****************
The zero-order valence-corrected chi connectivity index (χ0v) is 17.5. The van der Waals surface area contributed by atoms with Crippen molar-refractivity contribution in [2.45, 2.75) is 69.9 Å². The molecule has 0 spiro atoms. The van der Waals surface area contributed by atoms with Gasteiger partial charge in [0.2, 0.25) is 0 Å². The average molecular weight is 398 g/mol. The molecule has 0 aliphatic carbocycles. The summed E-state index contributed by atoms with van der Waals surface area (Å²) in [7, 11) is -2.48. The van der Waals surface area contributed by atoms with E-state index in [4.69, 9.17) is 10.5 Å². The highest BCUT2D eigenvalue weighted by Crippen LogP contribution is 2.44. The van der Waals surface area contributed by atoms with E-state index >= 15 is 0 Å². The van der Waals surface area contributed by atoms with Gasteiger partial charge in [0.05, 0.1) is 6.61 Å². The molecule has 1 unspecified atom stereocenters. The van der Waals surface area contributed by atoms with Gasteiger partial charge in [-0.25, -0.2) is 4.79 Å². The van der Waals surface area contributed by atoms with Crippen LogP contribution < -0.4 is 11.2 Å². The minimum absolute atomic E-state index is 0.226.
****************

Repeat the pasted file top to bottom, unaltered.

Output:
The zero-order valence-corrected chi connectivity index (χ0v) is 17.5. The van der Waals surface area contributed by atoms with Crippen molar-refractivity contribution in [2.45, 2.75) is 69.9 Å². The molecule has 0 spiro atoms. The van der Waals surface area contributed by atoms with Gasteiger partial charge in [0.2, 0.25) is 0 Å². The average molecular weight is 398 g/mol. The molecule has 0 aliphatic carbocycles. The summed E-state index contributed by atoms with van der Waals surface area (Å²) in [7, 11) is -2.48. The van der Waals surface area contributed by atoms with E-state index in [4.69, 9.17) is 10.5 Å². The highest BCUT2D eigenvalue weighted by Crippen LogP contribution is 2.44. The van der Waals surface area contributed by atoms with E-state index >= 15 is 0 Å². The van der Waals surface area contributed by atoms with Gasteiger partial charge in [0.05, 0.1) is 6.61 Å². The molecule has 1 unspecified atom stereocenters. The van der Waals surface area contributed by atoms with Gasteiger partial charge in [-0.25, -0.2) is 4.79 Å². The van der Waals surface area contributed by atoms with Crippen LogP contribution < -0.4 is 11.2 Å². The minimum absolute atomic E-state index is 0.226.